The Parental Role

Dr Swami Vivekananda Saraswati, MB, BS (Syd.), MANZCP, DPM (a senior swami of BSY who is currently touring and lecturing throughout Colombia).

The world of the small child is a delicate and ineffable one. The child is without limitation in his or her ability to play, imagine and create. He can be whatever he wants to be, his consciousness can soar far and away, free from the adult's neurotic behaviour patterns, self defeating concepts and self-imposed limits. For the child the world is a magical place, full of possibility and inspiration. In one sense it is a great shame that we must leave that world when we embark on the journey to adulthood as mature men and women. We must grow up and find our role and place in the 'real' world of everyday life - that is unavoidable. What can be avoided are many of the traumatic transitions and negating experiences which children encounter as they adjust to adolescent and adult life. In this respect, it is we as parents who can allow that transition to take place in a positive, life affirming way, preserving and cultivating the child's inborn abilities and sensitivities. If parents can give their children such a start in life then they have fulfilled a great calling and a great mission which will flower and bear fruit in the ages to come. They have made themselves immortal in guiding the destiny of their children.

If children are allowed to develop in the optimum way, their potential is unlimited. So it behoves parents to lovingly prepare the soil for them to flower to their fullest, to grow proud and free, to be independent and self contained, and assert themselves within the widest bounds of reason and consideration or others. They must be prevented from ill-treating hose smaller than themselves, but short of this, we need not fear that they will become bullies. It is insecurity and lack of love that makes the bully, not self assertion. In fact, independence and self assertion lead to such confidence with others that love and compassion flower easily.

Even with the best yoga system and guidance, it is difficult for the timid, dependent person to develop enough strength, confidence and security to roam the earth physically or expand his consciousness through the cosmos. Thus it is very important that children grow to maturity with these qualities intact.

Very soon in life the child realises that he is an individual and proceeds to practice his individuality. Let him. At first it may be just playing at feeding; he will spit out the breast and suck on it again or push mother away. Later on, the child will explore, try to wander away. He will play with fire, knock things over, climb, jump, pat strange animals, go fearlessly into water. He is showing his natural independence, self assertion and strength of will which form the very basic foundation of his personality.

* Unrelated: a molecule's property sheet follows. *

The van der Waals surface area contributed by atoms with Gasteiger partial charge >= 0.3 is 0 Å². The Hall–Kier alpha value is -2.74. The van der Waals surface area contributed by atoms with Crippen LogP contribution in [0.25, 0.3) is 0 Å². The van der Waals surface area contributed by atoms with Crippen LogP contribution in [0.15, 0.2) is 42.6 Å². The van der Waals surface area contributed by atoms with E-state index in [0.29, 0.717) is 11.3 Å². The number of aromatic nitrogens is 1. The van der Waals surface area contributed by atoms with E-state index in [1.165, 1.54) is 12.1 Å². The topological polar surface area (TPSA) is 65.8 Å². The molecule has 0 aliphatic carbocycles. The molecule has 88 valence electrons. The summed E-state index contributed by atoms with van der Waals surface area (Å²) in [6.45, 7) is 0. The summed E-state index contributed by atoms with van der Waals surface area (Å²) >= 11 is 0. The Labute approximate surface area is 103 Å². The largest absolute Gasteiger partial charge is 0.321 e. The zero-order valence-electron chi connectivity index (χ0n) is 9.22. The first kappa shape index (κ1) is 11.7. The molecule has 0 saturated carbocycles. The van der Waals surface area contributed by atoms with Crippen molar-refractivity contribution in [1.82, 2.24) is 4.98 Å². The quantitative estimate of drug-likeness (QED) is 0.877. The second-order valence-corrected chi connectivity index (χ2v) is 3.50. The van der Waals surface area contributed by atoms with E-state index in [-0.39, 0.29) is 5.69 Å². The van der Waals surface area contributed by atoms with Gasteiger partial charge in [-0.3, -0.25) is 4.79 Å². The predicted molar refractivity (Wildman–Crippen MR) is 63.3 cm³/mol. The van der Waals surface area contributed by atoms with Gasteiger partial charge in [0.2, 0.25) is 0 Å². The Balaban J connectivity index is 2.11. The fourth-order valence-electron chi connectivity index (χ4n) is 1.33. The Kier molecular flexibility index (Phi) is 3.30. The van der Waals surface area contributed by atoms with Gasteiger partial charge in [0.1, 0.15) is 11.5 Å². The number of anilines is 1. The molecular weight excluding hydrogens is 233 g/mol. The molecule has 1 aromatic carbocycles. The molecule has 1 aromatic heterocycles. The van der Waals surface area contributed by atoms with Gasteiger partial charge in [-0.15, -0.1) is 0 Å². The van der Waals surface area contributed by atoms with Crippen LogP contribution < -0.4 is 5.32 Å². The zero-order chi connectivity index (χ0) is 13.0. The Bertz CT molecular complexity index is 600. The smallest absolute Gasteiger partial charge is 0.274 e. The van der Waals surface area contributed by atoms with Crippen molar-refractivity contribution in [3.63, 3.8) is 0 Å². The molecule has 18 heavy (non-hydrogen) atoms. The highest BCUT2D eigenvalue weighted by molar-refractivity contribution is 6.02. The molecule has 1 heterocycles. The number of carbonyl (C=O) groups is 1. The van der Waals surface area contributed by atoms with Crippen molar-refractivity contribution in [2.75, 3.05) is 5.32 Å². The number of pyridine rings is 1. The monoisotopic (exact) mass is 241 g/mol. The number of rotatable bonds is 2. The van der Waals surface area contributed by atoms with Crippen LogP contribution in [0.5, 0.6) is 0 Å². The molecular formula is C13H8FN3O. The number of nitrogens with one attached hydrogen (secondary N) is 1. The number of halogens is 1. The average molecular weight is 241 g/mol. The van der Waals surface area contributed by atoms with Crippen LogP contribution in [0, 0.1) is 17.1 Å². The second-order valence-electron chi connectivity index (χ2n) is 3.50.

Thus motivated by the inherent drive of the manipura chakra, the little child starts trying to be independent, meeting with successes and failures, victories and hurts. His forays into the world of self assertion also meet with various responses from his parents such as encouragement, rejection, over control, amusement, fear, apathy, etc.

Whatever his experiences or the responses of his parents, all is remembered- nothing is forgotten. It is all stored at an unconscious level but continues for the rest of his life to influence his feelings and behaviour, especially in areas of self assertion, strength of will and sense of individuality. If these qualities are allowed to develop, the child has a good chance to grow into an excellent person with the potential of attaining the highest realisation.

So often, however, we do the opposite. We become disappointed as soon as the child 'rejects' us. We insist on total compliance to our timetables, our place-tables, our preconceived ideas, and all the same old rules and regulations that made us 'half people'. We are constantly saying 'Don't touch', 'Come here at once', 'Don't do that', 'Don't go there, it is too dangerous'.

Of course, we must protect our children from harm - this is our duty. This duty can best be fulfilled, however, by allowing them to explore while continuing to observe them - watching not witching, vigilance not violence, encourage not discourage. When children are growing up, allow them to wander to the edge of deep water, go to the fire, etc. but watch them. If they fall into the water we know we can reach down and pull them out. Moreover, we soon find that a child has a natural protection which allows him to avoid trouble, and that if we mainly leave him undisturbed, he will develop this gift to a high degree. We realise too, that it is not good to allow children to 'walk all over us' and dominate our lives. Thus it is necessary to exercise a firm, balanced, consistent, loving discipline with them.

It is essential that parents come to terms with their child's self assertion and allow it to develop in a balanced way. Unfortunately, however, it is difficult for parents to be this confident and independent unless they themselves are well balanced. So parents (and potential parents), if you are having problems with your self-assertion and discipline, practice yoga and your children will be grateful to you for the rest of their lives.